By Jim Kennedy, email@example.com
3:54 PM EST, December 17, 2012
Christmas is a time to say, I love you; so says Canadian rock star Billy Squire. It's a season when bells will be ringing, according to Southern California's Eagles. Notably, it's the season when Bing Crosby and countless others have been dreaming of a little snow.
In short, as Andy Williams so smoothly pointed out, it's the most wonderful time of the year.
Yeah, there's shopping and the related traffic jams such as those that made getting around Bel Air on Saturday seem like something other than a wonderful time of year. Lately, we've had the largely manufactured political clash over whether to say merry Christmas, happy holidays, neither or both and, to a lesser degree, whether the notation X-mas is x-eptable.
On the culture conflict issues, I'm inclined to go with the Catholic nun who suggested to me that happy holidays was perfectly good because there are so many key holidays at this time of year: Christmas, Epiphany, St. Stephen's Day, the Feast of St. Nicholas and a few others in the Canonical Calendar, not to mention the secular and religious observances on the first day of the new year (Solemnity of Mary on the religious side, for those keeping track). Happy holidays, in my mind, is indeed an apropos greeting in this season of warm feelings and cold weather. On the X-mas side, to me the X, actually the Greek letter chi, has long been (and I mean for centuries) a shorthand abbreviation to denote the savior. X-mas is rather inelegant looking, but it is no more disrespectful than any of the other dozens of letters, notations and symbols that hold religious significance.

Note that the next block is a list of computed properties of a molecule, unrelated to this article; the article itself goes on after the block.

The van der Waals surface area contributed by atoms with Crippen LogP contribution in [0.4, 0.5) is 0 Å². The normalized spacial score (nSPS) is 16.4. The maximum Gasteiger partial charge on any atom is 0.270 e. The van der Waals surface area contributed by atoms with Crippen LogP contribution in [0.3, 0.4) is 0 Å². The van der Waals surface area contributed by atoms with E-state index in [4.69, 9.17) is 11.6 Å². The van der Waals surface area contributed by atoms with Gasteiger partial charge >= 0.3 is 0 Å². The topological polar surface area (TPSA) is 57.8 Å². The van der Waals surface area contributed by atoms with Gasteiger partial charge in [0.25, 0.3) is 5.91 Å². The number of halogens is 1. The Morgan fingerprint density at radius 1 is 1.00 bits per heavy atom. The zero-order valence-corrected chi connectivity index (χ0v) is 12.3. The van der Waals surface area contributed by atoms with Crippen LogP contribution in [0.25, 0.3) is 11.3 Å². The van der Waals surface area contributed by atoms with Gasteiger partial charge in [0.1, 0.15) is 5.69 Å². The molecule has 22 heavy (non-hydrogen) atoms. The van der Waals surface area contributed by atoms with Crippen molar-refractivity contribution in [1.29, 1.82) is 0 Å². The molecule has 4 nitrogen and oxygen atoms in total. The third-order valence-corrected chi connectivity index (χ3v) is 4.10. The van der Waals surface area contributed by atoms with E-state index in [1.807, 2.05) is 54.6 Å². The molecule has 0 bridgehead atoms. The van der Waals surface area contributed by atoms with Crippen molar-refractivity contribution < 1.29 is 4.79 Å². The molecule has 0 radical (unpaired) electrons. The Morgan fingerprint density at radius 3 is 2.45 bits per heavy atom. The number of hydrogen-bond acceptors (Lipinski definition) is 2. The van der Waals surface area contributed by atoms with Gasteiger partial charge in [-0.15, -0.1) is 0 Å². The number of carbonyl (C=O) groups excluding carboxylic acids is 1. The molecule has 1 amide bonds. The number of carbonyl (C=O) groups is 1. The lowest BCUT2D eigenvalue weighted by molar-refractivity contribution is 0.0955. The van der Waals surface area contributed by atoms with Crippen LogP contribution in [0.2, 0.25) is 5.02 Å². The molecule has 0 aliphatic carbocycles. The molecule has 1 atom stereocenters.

On the subject of warm feelings, cold weather and the modern wish for a white Christmas, I'd like to take this opportunity to make note of a few matters that may seem both obvious, and easy to make part of our lives.
It's been observed by religious scholars, and secular historians that the actual time of year when shepherds would be out tending their flocks is summer rather than winter. The Weather Channel forecast for Christmas in Jerusalem calls for rain with a high of 52 and a low of 43. In Bel Air, the forecast, by the way, is for sun with a high of 39 and a low of 31.
The long and short of it is that it's unclear if Dec. 25 of the modern (Gregorian) calendar has any true relationship to the birth of the savior. Maybe it is spot on, and the story about the shepherds involved a bit of poetic license. Or maybe the actual date of birth is marked by a different anniversary. At this late date, there's no reason to change our official observance.
There is a good reason, however, to be keenly aware that just about any day of the year could be the real Christmas. This, of course, brings me back to the Christmas season's best attributes, namely that it is a time of year when people seem more likely to hold the door for each other, to allow the driver of another car into an already crowded lane or to simply smile and wish a stranger merry Christmas, or happy holidays, or whatever.
Possibly we'd all be better off if we would keep expressing the same warm feelings and helpful attitudes that often come out at this time of year on a daily basis on the theory that any day could be Christmas day.
On that note, merry Christmas to all!